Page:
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Addiction of any kind is a problem. And most addictions result in complications and disruptions in:
• Personal, domestic life
• Professional environment
• Society and
• Financial health.
All these problems and more can and will manifest themselves in a person suffering from a gambling addiction as well.
What is gambling addiction and what are its signs?
Known also as problem gambling or ludomania, gambling addiction simply means that an individual feels a need to gamble even if it is detrimental to him. Gambling can take on many forms – card games, betting, and even slots. Problem gambling is pathological and a person suffering from this will go on betting and gambling even if he or she continually loses money. Very often, gambling addicts continue gambling, despite their strong desire to stop their dangerous behavior.
There are many ways in which gambling addiction will manifest itself. Some of the most common ways or signs are:
• An individual being secretive about his gambling habit
• Not being able to walk away from gambling even if it has brought on financial ruin
• An inordinate time being spent on random gambling activities and
• Using gambling as a means of getting away from problems such as depression, guilt and so on.
It takes time
Gambling addiction and treatment of the same – both take time to develop. A person becomes addicted to gambling only over a course of time. The high that he experiences when his gambling pays off can often be followed by losses. But a gambler will feel that he can recover money by gambling further, and this often leads to a vicious cycle. More money is poured into recovering lost money until an individual is addicted to bigger and bigger gambling risks.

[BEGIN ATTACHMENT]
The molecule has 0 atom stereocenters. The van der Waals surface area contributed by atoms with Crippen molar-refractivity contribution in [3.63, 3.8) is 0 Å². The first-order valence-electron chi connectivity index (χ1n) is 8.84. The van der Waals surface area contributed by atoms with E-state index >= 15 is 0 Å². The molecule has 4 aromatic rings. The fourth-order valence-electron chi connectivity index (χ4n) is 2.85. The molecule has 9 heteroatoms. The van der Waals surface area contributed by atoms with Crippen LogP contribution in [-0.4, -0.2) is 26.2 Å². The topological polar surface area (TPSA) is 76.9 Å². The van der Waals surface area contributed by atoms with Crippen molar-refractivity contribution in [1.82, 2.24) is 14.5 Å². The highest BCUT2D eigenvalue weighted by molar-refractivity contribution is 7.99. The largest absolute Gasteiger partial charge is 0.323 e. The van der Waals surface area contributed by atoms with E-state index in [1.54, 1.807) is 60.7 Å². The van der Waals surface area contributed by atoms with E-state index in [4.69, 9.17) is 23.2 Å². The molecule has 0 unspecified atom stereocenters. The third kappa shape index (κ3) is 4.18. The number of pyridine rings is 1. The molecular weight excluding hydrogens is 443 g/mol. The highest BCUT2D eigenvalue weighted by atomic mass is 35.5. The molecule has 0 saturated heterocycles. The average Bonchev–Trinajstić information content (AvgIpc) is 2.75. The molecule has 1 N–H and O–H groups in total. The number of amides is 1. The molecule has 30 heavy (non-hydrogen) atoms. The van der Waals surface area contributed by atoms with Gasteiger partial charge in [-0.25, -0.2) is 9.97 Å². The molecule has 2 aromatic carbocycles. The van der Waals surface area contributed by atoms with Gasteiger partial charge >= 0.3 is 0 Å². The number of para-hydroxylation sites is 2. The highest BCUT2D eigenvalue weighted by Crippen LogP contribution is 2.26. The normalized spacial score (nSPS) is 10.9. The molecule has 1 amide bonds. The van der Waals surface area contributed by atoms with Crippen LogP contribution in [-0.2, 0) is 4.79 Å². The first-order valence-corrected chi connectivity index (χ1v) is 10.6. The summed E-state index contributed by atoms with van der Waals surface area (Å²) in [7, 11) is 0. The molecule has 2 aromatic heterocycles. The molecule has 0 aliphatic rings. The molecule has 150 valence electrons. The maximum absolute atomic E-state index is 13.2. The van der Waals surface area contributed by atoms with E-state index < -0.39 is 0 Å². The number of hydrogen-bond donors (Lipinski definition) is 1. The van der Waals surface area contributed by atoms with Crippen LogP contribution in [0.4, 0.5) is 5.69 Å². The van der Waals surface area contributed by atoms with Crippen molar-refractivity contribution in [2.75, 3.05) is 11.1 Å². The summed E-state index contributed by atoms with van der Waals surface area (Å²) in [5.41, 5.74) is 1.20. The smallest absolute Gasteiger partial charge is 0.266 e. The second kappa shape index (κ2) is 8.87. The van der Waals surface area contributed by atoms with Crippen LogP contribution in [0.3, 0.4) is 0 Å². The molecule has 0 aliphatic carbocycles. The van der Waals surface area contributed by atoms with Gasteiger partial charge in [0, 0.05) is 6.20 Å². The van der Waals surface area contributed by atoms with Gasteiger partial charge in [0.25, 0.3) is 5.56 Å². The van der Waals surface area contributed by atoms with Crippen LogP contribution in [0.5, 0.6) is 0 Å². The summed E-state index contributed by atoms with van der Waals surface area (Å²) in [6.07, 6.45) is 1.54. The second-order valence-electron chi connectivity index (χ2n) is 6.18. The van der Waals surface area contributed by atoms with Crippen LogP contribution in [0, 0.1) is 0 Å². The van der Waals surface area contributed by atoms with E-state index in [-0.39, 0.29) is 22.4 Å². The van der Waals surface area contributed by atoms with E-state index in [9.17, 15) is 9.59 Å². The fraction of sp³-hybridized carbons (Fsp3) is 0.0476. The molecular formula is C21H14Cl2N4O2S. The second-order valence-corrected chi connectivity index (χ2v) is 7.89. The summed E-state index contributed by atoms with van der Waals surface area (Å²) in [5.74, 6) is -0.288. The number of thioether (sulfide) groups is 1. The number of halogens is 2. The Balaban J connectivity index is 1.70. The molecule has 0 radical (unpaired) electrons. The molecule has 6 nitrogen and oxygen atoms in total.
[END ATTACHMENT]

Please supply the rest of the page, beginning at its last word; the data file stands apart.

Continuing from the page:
There are some pretty effective support systems and treatments for gambling addiction and it would be wise to invest attention and time in these programs if you or someone you know has a gambling problem.
The emotional aspects
Dealing with gambling addiction often begins in dealing with the emotional aspects. Experts recognize that there are certain emotional triggers that force an individual to head to the casinos or gambling dens. Such triggers could be loneliness, depression, stress and even anxiety. It is extremely important to identify the factors that cause these stresses and then incorporate healthier ways of dealing with them. For instance, spending time with a counselor or a friend could be more useful than going gambling.
Like most other de-addiction programs, gambling too has support groups which help people deal with problem gambling. The 12-step recovery programs of Gamblers Anonymous or behavioral therapy given by professionals have proven to be very effective in helping people. The key is to start with acknowledging that a gambling problem exists and that it is imperative to seek help.
Many program participants succeed because they address the need to change the way the mind deals with the need to gamble. Making a permanent change in behavior requires complete individual participation, effective treatment therapy and a strong support system.
To know more, please visit: A New Start Treatment and Recovery website.
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